12.6 Assessing exposure to noise
12.7 Risk assessment: noise
12.8 Health surveillance: noise
12.9 Noise arising from music and entertainment
12.10 Types of vibration and their effects
12.11 Exposure limits set by the vibration regulations
12.12 Determining vibration levels
12.13 Mitigation
12.14 Mitigation: hand–arm vibration
12.15 Mitigation: whole-body vibration
12.16 Health surveillance and health monitoring: vibration
12.17 Additional guidance
12.18 Other physical agents
Annex 12.1 Examples of typical dB(A) levels
Annex 12.2 Daily exposure to different sound levels
Annex 12.3 Personal hearing protection
Chapter 13 Safety officials
13.1 Introduction
13.2 Employer duties
13.3 Company duties
13.4 Duties of safety officers
13.5 Powers of safety representatives
13.6 Advice to safety representatives
13.7 Advice to safety committees
13.8 Accident investigation
Annex 13.1 Checklist for safety officer’s inspection
Annex 13.2 Voluntary statement
Chapter 14 Permit to work systems
14.1 Introduction
14.2 Permit to work systems
14.3 Sanction to test systems
Annex 14.1 Permits to work
Annex 14.1.1 Permit to work: entry into dangerous (enclosed) space
Annex 14.1.2 Permit to work: working at height/over the side
Annex 14.1.3 Permit to work: general
Annex 14.2 Sanction to test: electrical high voltage (over 1000 volts)
Chapter 15 Entering dangerous (enclosed) spaces
15.1 Introduction
15.2 Duties and responsibilities of a competent person and an authorised officer
15.3 Precautions before entering a dangerous space
15.4 Identifying potential hazards
15.5 Preparing and securing the space for entry
15.6 Testing the atmosphere of the space
15.7 Use of control systems
15.8 Safety precautions before entry
15.9 Procedures and arrangements during entry
15.10 Procedures on completion
15.11 Additional requirements for entry into a space where the atmosphere is suspect or known to be unsafe
15.12 Training, instruction and information
15.13 Breathing apparatus and resuscitation equipment
15.14 Preparation for an emergency
Chapter 16 Hatch covers and access lids
16.1 Introduction
16.2 General
16.3 Mechanical hatch covers
16.4 Non-mechanical hatch covers
16.5 Non-mechanical manually handled hatch covers
16.6 Steel-hinged inspection/access lids
16.7 Access to holds/cargo/other spaces
Chapter 17 Work at height
17.1 Introduction
17.2 General
17.3 Portable ladders
17.4 Cradles and stages
17.5 Bosun’s chair
17.6 Working from punts
17.7 Scaffolding
Annex 17.1 Emergency planning for work at height
Annex 17.2 Requirements for ladders
Annex 17.3 Requirements for rope access and positioning techniques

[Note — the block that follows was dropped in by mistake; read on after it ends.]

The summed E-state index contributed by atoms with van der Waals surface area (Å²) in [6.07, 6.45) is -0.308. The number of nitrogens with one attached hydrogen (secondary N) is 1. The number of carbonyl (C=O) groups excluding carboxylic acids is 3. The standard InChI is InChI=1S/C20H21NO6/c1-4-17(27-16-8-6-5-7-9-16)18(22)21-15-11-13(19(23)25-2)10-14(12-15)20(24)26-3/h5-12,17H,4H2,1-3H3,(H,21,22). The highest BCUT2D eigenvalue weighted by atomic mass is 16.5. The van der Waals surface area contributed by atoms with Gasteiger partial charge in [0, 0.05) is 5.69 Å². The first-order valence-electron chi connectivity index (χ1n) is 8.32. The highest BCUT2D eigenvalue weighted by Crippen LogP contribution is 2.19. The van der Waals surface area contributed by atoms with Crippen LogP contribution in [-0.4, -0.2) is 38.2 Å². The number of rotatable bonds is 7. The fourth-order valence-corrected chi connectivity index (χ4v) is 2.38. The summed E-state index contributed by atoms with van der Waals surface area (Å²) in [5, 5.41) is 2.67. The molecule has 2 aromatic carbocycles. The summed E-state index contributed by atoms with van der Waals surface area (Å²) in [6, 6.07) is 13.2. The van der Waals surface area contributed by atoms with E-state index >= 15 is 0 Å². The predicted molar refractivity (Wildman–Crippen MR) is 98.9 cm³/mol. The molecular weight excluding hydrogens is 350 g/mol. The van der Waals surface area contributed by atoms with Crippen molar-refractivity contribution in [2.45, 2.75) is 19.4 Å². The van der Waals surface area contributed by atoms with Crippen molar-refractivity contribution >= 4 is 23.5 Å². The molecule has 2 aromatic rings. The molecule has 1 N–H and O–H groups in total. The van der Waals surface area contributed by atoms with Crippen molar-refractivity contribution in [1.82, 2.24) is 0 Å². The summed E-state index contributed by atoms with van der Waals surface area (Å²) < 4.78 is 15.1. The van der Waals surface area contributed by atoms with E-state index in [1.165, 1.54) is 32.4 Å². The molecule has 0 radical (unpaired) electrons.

Annex 17.4 Requirements for scaffolding
Chapter 18 Provision, care and use of work equipment
18.1 General
18.2 Duty of seafarers and workers
18.3 Hand tools
18.4 Risk assessment and specific risks
18.5 Stability of work equipment
18.6 Dangerous parts of work equipment
18.7 Maintenance
18.8 Inspection
18.9 Information and instructions
18.10 Training
18.11 Electrical equipment
18.12 High or very low temperatures
18.13 Controls
18.14 Lighting
18.15 Markings
18.16 Warnings
18.17 Portable power-operated tools and equipment
18.18 Workshop and bench machines (fixed installations)
18.19 Abrasive wheels
18.20 Hydraulic/pneumatic/high-pressure jetting equipment
18.21 Hydraulic jacks
18.22 Use of mobile work equipment
18.23 Carrying of seafarers on mobile work equipment
18.24 Overturning of fork-lift trucks
18.25 Self-propelled work equipment
18.26 Remote-controlled self-propelled work equipment
18.27 Drive units and power take-off shafts
18.28 Ropes and wires
18.29 Characteristics of man-made fibre ropes
18.30 Laundry equipment
Annex 18.1 Conformity with community requirements
Annex 18.2 Bulldog grips
Annex 18.3 Standards for work equipment
Chapter 19 Lifting plant and operations
19.1 Introduction
19.2 General requirements
19.3 Regular maintenance
19.4 Thorough examination and inspection
19.5 Defect reporting and testing: advice to competent persons
19.6 Certificates
19.7 Record of lifting equipment
19.8 Positioning and installation
19.9 Lifting operations
19.10 Safe working load
19.11 Operational safety measures
19.12 Use of winches and cranes
19.13 Use of derricks
19.14 Use of derricks in union purchase
19.15 Use of stoppers
19.16 Overhaul of cargo gear
19.17 Trucks and other vehicles/appliances
19.18 Personnel-lifting equipment, lifts and lift machinery
19.19 Maintenance and testing of lifts
Annex 19.1 Certificates of testing and thorough examination of equipment
Annex 19.1.1 Certificate of test and thorough examination of lifting appliances
Annex 19.1.2 Certificate of test and thorough examination of derricks used in union purchase
Annex 19.1.3 Certificate of test and thorough examination of loose gear
Annex 19.1.4 Certificate of test and thorough examination of wire rope
Annex 19.2 Register of ships’ lifting appliances and cargo-handling gear
Annex 19.3 Code of hand signals
Annex 19.4 Standards
Chapter 20 Work on machinery and power systems
20.1 Introduction
20.2 General
20.3 Work in machinery spaces
20.4 Unmanned machinery spaces
20.5 Maintenance of machinery
20.6 Boilers and thermal oil heaters
20.7 Auxiliary machinery and equipment
20.8 Main engines